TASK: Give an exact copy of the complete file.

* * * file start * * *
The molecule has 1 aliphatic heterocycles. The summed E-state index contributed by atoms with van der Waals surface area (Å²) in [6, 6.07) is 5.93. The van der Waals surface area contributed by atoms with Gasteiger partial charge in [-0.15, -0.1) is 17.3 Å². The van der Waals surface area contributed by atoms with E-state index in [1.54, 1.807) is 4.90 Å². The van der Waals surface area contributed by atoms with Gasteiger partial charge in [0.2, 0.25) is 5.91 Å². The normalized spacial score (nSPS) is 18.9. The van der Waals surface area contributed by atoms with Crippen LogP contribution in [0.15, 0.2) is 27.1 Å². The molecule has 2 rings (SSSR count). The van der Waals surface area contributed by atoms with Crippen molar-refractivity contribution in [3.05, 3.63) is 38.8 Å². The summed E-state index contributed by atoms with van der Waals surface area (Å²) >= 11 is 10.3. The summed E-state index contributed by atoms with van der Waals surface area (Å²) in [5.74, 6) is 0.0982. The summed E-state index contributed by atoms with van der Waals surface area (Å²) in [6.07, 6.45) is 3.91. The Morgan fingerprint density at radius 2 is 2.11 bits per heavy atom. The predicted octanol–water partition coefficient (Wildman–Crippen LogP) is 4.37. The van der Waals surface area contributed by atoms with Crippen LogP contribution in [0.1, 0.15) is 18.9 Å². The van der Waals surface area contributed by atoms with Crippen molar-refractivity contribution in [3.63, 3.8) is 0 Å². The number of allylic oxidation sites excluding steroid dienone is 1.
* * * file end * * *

The molecule has 1 aliphatic heterocycles. The summed E-state index contributed by atoms with van der Waals surface area (Å²) in [6, 6.07) is 5.93. The van der Waals surface area contributed by atoms with Gasteiger partial charge in [-0.15, -0.1) is 17.3 Å². The van der Waals surface area contributed by atoms with E-state index in [1.54, 1.807) is 4.90 Å². The van der Waals surface area contributed by atoms with Gasteiger partial charge in [0.2, 0.25) is 5.91 Å². The normalized spacial score (nSPS) is 18.9. The van der Waals surface area contributed by atoms with Crippen LogP contribution in [0.15, 0.2) is 27.1 Å². The molecule has 2 rings (SSSR count). The van der Waals surface area contributed by atoms with Crippen molar-refractivity contribution in [3.05, 3.63) is 38.8 Å². The summed E-state index contributed by atoms with van der Waals surface area (Å²) >= 11 is 10.3. The summed E-state index contributed by atoms with van der Waals surface area (Å²) in [5.74, 6) is 0.0982. The summed E-state index contributed by atoms with van der Waals surface area (Å²) in [6.07, 6.45) is 3.91. The Morgan fingerprint density at radius 2 is 2.11 bits per heavy atom. The predicted octanol–water partition coefficient (Wildman–Crippen LogP) is 4.37. The van der Waals surface area contributed by atoms with Crippen LogP contribution in [0.1, 0.15) is 18.9 Å². The van der Waals surface area contributed by atoms with Crippen molar-refractivity contribution in [3.63, 3.8) is 0 Å². The number of allylic oxidation sites excluding steroid dienone is 1.